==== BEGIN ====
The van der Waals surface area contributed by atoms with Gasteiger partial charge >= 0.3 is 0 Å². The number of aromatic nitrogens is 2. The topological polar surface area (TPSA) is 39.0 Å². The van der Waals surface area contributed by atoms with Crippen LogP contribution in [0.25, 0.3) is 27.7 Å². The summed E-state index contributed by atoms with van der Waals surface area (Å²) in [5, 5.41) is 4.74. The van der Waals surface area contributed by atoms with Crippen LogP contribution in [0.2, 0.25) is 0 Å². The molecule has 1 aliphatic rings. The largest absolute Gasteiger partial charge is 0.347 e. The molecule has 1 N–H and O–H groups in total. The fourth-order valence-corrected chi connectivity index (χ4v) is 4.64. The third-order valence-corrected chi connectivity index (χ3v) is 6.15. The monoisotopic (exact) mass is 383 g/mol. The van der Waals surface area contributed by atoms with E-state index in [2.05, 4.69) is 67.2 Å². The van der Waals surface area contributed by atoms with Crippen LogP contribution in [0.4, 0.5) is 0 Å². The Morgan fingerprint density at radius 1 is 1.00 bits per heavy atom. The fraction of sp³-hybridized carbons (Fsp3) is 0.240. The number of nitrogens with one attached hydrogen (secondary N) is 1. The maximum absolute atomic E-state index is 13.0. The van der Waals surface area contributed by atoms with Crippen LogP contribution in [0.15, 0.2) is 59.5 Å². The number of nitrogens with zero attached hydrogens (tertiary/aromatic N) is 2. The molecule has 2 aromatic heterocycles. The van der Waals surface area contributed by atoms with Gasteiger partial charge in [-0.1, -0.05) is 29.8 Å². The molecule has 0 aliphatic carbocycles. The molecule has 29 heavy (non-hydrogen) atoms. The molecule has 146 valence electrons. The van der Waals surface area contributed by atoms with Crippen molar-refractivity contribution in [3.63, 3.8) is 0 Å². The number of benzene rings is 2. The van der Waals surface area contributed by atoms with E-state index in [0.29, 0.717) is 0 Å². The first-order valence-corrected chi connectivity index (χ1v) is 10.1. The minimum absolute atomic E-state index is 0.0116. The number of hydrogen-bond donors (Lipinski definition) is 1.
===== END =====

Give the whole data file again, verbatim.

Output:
The van der Waals surface area contributed by atoms with Gasteiger partial charge >= 0.3 is 0 Å². The number of aromatic nitrogens is 2. The topological polar surface area (TPSA) is 39.0 Å². The van der Waals surface area contributed by atoms with Crippen LogP contribution in [0.25, 0.3) is 27.7 Å². The summed E-state index contributed by atoms with van der Waals surface area (Å²) in [5, 5.41) is 4.74. The van der Waals surface area contributed by atoms with Crippen LogP contribution in [0.2, 0.25) is 0 Å². The molecule has 1 aliphatic rings. The largest absolute Gasteiger partial charge is 0.347 e. The molecule has 1 N–H and O–H groups in total. The fourth-order valence-corrected chi connectivity index (χ4v) is 4.64. The third-order valence-corrected chi connectivity index (χ3v) is 6.15. The monoisotopic (exact) mass is 383 g/mol. The van der Waals surface area contributed by atoms with E-state index in [2.05, 4.69) is 67.2 Å². The van der Waals surface area contributed by atoms with Crippen LogP contribution in [0.4, 0.5) is 0 Å². The Morgan fingerprint density at radius 1 is 1.00 bits per heavy atom. The fraction of sp³-hybridized carbons (Fsp3) is 0.240. The number of nitrogens with one attached hydrogen (secondary N) is 1. The maximum absolute atomic E-state index is 13.0. The van der Waals surface area contributed by atoms with Crippen LogP contribution in [0.15, 0.2) is 59.5 Å². The number of nitrogens with zero attached hydrogens (tertiary/aromatic N) is 2. The molecule has 2 aromatic heterocycles. The van der Waals surface area contributed by atoms with Gasteiger partial charge in [-0.1, -0.05) is 29.8 Å². The molecule has 0 aliphatic carbocycles. The molecule has 29 heavy (non-hydrogen) atoms. The molecule has 146 valence electrons. The van der Waals surface area contributed by atoms with Crippen molar-refractivity contribution in [3.63, 3.8) is 0 Å². The number of benzene rings is 2. The van der Waals surface area contributed by atoms with E-state index in [0.29, 0.717) is 0 Å². The first-order valence-corrected chi connectivity index (χ1v) is 10.1. The minimum absolute atomic E-state index is 0.0116. The number of hydrogen-bond donors (Lipinski definition) is 1.